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He doesn't want me to take his last name, but I want to!

galeteia

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Octavia|1316229330|3019288 said:
Galateia|1316226368|3019269 said:
Personally, I think it's more likely that the county clerks handling their license requests are dingbats and don't understand the law. We had a whole discussion about it in class when it came up, and both had been informed they were required to change their name, not required to change it within X timeframe if they were planning on doing so, which would make more sense. One woman in particular was quite upset, as it was her second marriage and she had planned to keep the same name as her children.

To answer your question about it being new, if it was within the last 4 months, would it have been published yet?

You're probably right, county clerks never seem to know what the law really is, just what they'd like it to be. If the law came about within the last four months, it might not show up in the online code yet -- but name changes are governed by state law, so it's not just something that could happen in west TX. It would have to be statewide. I would imagine a law that far-reaching would be a matter of some discussion. All I found was the DPW site saying you have to get a new driving license within 30 days of the change, whether it's by marriage or court decree. So I think it's very likely your students were given bad information by clerks who were either ignorant or had an agenda (though I can't say for 100% certain).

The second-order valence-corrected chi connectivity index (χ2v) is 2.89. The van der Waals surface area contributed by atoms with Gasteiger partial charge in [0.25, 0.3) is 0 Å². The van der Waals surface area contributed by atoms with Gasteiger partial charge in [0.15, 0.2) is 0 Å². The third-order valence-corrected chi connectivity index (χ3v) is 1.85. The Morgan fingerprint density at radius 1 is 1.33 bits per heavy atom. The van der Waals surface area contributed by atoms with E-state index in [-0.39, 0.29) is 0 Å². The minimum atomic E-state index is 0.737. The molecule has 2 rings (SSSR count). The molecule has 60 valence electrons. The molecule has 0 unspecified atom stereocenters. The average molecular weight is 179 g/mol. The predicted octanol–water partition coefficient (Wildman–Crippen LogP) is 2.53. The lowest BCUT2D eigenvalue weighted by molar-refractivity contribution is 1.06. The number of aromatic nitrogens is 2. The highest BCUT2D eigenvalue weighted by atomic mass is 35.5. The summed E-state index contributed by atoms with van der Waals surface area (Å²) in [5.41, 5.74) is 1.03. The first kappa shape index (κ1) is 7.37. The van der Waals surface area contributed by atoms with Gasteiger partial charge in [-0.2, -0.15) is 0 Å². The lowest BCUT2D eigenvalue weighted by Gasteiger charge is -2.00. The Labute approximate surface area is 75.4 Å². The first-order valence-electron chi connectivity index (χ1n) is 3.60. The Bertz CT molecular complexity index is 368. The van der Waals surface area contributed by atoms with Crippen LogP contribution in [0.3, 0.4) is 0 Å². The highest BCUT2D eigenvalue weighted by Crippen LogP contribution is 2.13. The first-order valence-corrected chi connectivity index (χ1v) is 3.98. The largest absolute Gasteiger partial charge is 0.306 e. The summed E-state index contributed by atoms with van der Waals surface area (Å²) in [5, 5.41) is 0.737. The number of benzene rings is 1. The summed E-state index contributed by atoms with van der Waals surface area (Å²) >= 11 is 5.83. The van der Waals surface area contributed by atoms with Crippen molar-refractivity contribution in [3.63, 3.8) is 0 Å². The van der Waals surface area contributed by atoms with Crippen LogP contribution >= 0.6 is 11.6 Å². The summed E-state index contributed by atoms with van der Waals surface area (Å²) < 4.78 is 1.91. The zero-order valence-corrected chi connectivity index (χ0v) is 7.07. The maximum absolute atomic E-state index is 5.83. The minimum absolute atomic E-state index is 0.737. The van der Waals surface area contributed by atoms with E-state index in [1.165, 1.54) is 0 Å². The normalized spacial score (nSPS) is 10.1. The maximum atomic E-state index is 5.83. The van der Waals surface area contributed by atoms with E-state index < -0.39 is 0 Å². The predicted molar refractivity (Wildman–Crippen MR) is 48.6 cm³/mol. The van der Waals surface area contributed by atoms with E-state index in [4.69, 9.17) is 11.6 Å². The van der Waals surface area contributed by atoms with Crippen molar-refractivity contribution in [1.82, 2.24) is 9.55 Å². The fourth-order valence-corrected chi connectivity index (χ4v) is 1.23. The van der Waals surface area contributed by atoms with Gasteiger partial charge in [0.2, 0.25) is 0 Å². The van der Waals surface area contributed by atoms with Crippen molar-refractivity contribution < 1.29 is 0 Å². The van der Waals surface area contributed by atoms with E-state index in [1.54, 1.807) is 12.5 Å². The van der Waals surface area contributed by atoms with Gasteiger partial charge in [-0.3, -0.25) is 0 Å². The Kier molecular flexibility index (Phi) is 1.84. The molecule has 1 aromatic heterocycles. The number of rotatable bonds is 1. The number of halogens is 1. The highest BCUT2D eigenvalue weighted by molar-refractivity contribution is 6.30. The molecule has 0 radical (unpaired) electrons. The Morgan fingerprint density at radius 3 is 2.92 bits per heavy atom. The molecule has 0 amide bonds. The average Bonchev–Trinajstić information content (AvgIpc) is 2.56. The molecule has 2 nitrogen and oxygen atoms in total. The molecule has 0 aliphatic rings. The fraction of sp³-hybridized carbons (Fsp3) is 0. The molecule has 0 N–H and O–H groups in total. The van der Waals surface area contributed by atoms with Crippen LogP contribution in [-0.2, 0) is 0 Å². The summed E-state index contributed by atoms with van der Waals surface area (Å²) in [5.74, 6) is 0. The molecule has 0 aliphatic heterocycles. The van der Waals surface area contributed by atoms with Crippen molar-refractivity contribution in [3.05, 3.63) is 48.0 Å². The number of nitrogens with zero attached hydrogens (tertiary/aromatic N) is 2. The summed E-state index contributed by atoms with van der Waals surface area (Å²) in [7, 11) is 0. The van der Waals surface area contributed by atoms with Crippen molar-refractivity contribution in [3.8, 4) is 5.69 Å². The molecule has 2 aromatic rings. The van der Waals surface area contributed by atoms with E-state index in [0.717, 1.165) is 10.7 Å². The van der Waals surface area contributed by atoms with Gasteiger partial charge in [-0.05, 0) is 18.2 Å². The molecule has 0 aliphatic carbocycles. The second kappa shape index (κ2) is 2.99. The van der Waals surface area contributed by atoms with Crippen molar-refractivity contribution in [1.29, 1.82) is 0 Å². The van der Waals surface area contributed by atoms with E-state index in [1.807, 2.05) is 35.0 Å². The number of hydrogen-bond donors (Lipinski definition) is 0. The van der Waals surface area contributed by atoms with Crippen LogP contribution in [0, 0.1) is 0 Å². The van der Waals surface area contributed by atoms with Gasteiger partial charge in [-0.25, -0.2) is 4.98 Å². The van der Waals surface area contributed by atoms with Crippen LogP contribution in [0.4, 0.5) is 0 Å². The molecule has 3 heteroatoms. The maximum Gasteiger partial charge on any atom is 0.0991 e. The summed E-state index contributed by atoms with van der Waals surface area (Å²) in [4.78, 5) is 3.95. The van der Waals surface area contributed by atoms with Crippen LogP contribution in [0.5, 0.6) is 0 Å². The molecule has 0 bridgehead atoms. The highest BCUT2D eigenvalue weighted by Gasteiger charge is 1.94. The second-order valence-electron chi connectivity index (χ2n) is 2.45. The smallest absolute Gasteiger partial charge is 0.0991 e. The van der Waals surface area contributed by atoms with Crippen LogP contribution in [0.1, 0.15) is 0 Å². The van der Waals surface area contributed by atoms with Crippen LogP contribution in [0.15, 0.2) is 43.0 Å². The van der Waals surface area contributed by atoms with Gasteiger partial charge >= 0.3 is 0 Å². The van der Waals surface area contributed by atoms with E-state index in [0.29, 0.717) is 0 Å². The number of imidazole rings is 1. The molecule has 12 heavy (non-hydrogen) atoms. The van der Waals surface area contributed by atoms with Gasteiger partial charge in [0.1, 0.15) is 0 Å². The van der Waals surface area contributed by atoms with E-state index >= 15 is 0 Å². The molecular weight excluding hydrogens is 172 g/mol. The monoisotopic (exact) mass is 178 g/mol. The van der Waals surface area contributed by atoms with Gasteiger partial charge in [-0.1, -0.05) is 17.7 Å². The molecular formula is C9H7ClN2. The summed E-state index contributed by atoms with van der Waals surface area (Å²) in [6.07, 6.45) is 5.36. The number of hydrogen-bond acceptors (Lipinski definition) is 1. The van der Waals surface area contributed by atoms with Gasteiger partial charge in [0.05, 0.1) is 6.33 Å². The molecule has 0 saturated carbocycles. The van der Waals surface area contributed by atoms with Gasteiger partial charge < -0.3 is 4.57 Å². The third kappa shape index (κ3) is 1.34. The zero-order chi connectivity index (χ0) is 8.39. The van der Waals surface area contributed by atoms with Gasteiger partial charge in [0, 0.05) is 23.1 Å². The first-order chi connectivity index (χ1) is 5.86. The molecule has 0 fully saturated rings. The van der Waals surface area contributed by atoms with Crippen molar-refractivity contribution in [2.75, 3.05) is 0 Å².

Considering it's west Texas, it's safe to assume it's one or the other or both at the same time. I'll never forget the fiasco of trying to get my SSN; clerk tried to tell me I couldn't get it until I came back with all my paperwork under my married name, and then it took us a good 10 minutes to get her tiny mind to comprehend I was keeping my own name. :rolleyes:

Could someone threaten legal action against the clerk/office if they were falsely representing the law, since you clarified it's state-wide? At least that's something I could give the next poor soul getting frog-marched into the Dark Ages.

To the OP- any updates?
 

LGK

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Haven|1316191101|3018884 said:
I think this is a good opportunity for you to discuss his issues with his name and how it relates to identity, and maybe help him see another (more positive) side to the whole situation.